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When is the Right Time to Sell Your Rental Property?

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Many owners of rental properties have realized significant equity appreciation during the recent real estate boom and are asking themselves “Is it now time to sell?” Based on our interaction with hundreds of rental property owners, here are the top 8 reasons that can trigger a desire to sell rental properties now.

1. Older owners

Let’s face it, many of us will reach a point in life when we shift our focus from accumulating wealth to enjoying our wealth. Many older rental property owners with portfolios of highly appreciated properties are seeking ways to convert their equity into income that can be used to finance a more carefree lifestyle including vacations, more time with grandkids, and opportunities to indulge in satisfying hobbies. Relative to younger investors, older investors are less likely to continue rental property ownership for the next 10-year appreciation cycle and, instead, harvest at least some of their accumulated wealth and enjoy their golden years. If you are approaching retirement and still have a large portfolio of rental properties that is diverting your time from more pleasurable pursuits, you may be more inclined to free-up cash from some of your holdings to enjoy the good life and start seriously working on your bucket list.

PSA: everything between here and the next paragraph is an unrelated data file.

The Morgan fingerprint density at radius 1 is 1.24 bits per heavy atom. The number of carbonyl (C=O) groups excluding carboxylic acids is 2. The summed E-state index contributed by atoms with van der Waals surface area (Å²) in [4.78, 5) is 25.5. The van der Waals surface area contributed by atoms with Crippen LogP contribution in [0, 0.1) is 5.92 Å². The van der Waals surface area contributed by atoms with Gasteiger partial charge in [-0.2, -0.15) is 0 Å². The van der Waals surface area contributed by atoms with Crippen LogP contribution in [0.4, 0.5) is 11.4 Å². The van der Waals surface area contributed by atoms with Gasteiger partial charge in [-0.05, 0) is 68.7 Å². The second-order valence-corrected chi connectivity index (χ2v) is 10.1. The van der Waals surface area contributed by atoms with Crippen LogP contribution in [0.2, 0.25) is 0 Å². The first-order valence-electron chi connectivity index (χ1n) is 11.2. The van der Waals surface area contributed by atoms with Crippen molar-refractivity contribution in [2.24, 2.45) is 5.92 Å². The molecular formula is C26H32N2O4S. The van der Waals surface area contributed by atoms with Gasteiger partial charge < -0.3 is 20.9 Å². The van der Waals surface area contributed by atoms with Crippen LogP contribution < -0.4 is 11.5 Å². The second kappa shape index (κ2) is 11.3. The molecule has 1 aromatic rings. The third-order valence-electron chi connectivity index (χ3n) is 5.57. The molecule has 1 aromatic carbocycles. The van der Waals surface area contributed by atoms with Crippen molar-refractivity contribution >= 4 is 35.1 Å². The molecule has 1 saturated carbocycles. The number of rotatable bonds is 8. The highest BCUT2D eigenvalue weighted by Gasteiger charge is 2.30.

2. Higher income with different investments

During the most recent 10-year cycle, most rental properties have appreciated much faster than rents. Expenses have also risen resulting in relatively low rates of net cash as a percentage of appreciated property value. In the San Francisco Bay area where our main office is located, we often see average net cash flow at no more than 1-2% of total property value. The sale of appreciated properties via a 1031 Exchange to defer taxes followed by reinvestment of proceeds into a replacement property alternative such as a Delaware Statutory Trust (DST) or other higher income producing properties can often result in a marked increase in net cash flow. Income from reinvested proceeds can also be partially to mostly sheltered from taxes through depreciation and tax write-offs thereby allowing investors to put most of the cash in their pockets rather than giving it to Uncle Sam.